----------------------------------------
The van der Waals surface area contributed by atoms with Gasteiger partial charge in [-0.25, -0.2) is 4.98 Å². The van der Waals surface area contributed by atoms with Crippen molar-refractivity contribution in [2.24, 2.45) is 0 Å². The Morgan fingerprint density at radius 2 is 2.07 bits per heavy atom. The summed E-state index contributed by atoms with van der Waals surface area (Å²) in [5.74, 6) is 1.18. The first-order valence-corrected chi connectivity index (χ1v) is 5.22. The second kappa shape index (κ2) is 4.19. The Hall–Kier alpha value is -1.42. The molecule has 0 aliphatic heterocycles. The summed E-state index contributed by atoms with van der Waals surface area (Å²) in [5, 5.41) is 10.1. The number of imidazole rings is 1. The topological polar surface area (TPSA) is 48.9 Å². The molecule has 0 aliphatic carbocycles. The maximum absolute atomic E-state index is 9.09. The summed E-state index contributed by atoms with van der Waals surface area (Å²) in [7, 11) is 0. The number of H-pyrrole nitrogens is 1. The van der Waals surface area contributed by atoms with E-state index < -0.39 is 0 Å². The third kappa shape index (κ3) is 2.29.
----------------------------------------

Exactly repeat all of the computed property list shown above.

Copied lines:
The van der Waals surface area contributed by atoms with Gasteiger partial charge in [-0.25, -0.2) is 4.98 Å². The van der Waals surface area contributed by atoms with Crippen molar-refractivity contribution in [2.24, 2.45) is 0 Å². The Morgan fingerprint density at radius 2 is 2.07 bits per heavy atom. The summed E-state index contributed by atoms with van der Waals surface area (Å²) in [5.74, 6) is 1.18. The first-order valence-corrected chi connectivity index (χ1v) is 5.22. The second kappa shape index (κ2) is 4.19. The Hall–Kier alpha value is -1.42. The molecule has 0 aliphatic heterocycles. The summed E-state index contributed by atoms with van der Waals surface area (Å²) in [5, 5.41) is 10.1. The number of imidazole rings is 1. The topological polar surface area (TPSA) is 48.9 Å². The molecule has 0 aliphatic carbocycles. The maximum absolute atomic E-state index is 9.09. The summed E-state index contributed by atoms with van der Waals surface area (Å²) in [7, 11) is 0. The number of H-pyrrole nitrogens is 1. The van der Waals surface area contributed by atoms with E-state index < -0.39 is 0 Å². The third kappa shape index (κ3) is 2.29.